Let's say I have a file. How do I write "hello" TAB "alex"?

  • 7
    tab implies '\t'
    – Pratik
    Dec 20, 2010 at 10:58
  • The title for this question is vague.
    – carloswm85
    May 8, 2021 at 22:30

7 Answers 7


This is the code:

f = open(filename, 'w')

The \t inside the string is the escape sequence for the horizontal tabulation.

  • 7
    Using print "a\tb" gives me a (8 spaces)b in the cmd on Windows. Why is it printing 8 spaces instead of the tab character. Mar 15, 2015 at 16:47
  • What else were you expecting?
    – Simone
    Mar 16, 2015 at 8:20
  • 10
    To display a (tab character)b Mar 16, 2015 at 9:13
  • 5
    @RickHenderson That's not true, a tab character is not just a number of spaces. Maybe your Editor is configured to insert spaces on pressing tab. " " is a tab " " is a space. You may not see the difference here, but open up Word/Libre and you will see the difference.
    – Sativa
    Apr 18, 2018 at 10:38
  • 1
    @IulianOnofrei that might be an implementation issue in cmd itself. Monospace consoles may handle text display differently than a text editor would, and auto-convert tabs into spaces on screen.
    – Foo Bar
    Jul 9, 2020 at 18:14

The Python reference manual includes several string literals that can be used in a string. These special sequences of characters are replaced by the intended meaning of the escape sequence.

Here is a table of some of the more useful escape sequences and a description of the output from them.

Escape Sequence       Meaning
\t                    Tab
\\                    Inserts a back slash (\)
\'                    Inserts a single quote (')
\"                    Inserts a double quote (")
\n                    Inserts a ASCII Linefeed (a new line)

Basic Example

If i wanted to print some data points separated by a tab space I could print this string.

DataString = "0\t12\t24"
print (DataString)


0    12    24

Example for Lists

Here is another example where we are printing the items of list and we want to sperate the items by a TAB.

DataPoints = [0,12,24]
print (str(DataPoints[0]) + "\t" + str(DataPoints[1]) + "\t" + str(DataPoints[2]))


0    12    24

Raw Strings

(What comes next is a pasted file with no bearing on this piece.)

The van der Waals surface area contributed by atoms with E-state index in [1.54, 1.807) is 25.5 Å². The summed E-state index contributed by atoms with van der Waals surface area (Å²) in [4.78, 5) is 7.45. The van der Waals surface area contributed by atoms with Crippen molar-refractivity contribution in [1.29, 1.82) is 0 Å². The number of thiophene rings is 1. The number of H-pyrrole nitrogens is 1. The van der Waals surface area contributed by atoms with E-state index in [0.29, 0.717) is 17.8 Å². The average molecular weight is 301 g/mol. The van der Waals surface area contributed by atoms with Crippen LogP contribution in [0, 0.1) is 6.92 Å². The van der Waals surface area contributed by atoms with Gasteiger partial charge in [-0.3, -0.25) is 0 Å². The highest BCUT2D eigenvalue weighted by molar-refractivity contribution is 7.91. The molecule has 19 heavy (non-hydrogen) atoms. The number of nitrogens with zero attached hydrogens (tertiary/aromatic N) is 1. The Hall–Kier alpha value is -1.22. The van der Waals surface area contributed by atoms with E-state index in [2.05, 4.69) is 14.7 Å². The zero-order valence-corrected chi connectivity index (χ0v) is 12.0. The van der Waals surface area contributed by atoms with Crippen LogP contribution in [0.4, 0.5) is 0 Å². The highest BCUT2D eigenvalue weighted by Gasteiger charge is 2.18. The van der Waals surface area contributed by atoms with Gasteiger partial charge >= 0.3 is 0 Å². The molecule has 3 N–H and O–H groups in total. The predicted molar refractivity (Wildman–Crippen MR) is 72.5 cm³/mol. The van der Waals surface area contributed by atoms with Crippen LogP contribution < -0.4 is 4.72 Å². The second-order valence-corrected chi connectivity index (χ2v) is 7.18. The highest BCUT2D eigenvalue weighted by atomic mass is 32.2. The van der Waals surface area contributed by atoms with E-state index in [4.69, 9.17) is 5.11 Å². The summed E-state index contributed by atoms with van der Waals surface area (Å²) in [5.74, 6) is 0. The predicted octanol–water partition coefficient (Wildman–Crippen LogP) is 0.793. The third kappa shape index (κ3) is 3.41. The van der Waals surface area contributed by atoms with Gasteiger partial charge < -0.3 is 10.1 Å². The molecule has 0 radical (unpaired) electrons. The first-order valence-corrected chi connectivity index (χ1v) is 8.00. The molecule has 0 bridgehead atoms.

Note that raw strings (a string which include a prefix "r"), string literals will be ignored. This allows these special sequences of characters to be included in strings without being changed.

DataString = r"0\t12\t24"
print (DataString)



Which maybe an undesired output

String Lengths

It should also be noted that string literals are only one character in length.

DataString = "0\t12\t24"
print (len(DataString))



The raw string has a length of 9.

  • I need to have a space between my elements that is around half of \t. How can I do this?
    – seralouk
    Apr 2, 2020 at 12:36

You can use \t in a string literal:



It's usually \t in command-line interfaces, which will convert the char \t into the whitespace tab character.

For example, hello\talex -> hello--->alex.


As it wasn't mentioned in any answers, just in case you want to align and space your text, you can use the string format features. (above python 2.5) Of course \t is actually a TAB token whereas the described method generates spaces.


print "{0:30} {1}".format("hi", "yes")
> hi                             yes

Another Example, left aligned:

print("{0:<10} {1:<10} {2:<10}".format(1.0, 2.2, 4.4))
>1.0        2.2        4.4 
  • how to give tab character to print 3 dimensional array element as 0 12 24 as 3 rows?
    – priya raj
    Dec 10, 2017 at 17:46
  • Added to the answer Dec 10, 2017 at 20:01

Here are some more exotic Python 3 ways to get "hello" TAB "alex" (tested with Python 3.6.10):










Actually, instead of using an escape sequence, it is possible to insert tab symbol directly into the string literal. Here is the code with a tabulation character to copy and try:

"hello alex"

If the tab in the string above won't be lost anywhere during copying the string then "print(repr(< string from above >)" should print 'hello\talex'.

See respective Python documentation for reference.


Assume I have a variable named file that contains a file. Then I could use file.write("hello\talex").

  1. file.write("hello means I'm starting to write to this file.
  2. \t means a tab
  3. alex") is the rest I'm writing
  • Should this not be \t as you mention in step 2?
    – User1010
    Jan 28, 2021 at 22:25
  • @User1010 \t does mean a tab. I am using escape characters Feb 21, 2021 at 13:52
  • I am familiar with escape chars however you have written hello/t not hello\t
    – User1010
    Feb 21, 2021 at 14:26
  • @User1010 I made the accident on the file.write("hello\talex"). Now I fixed it. Feb 22, 2021 at 22:54

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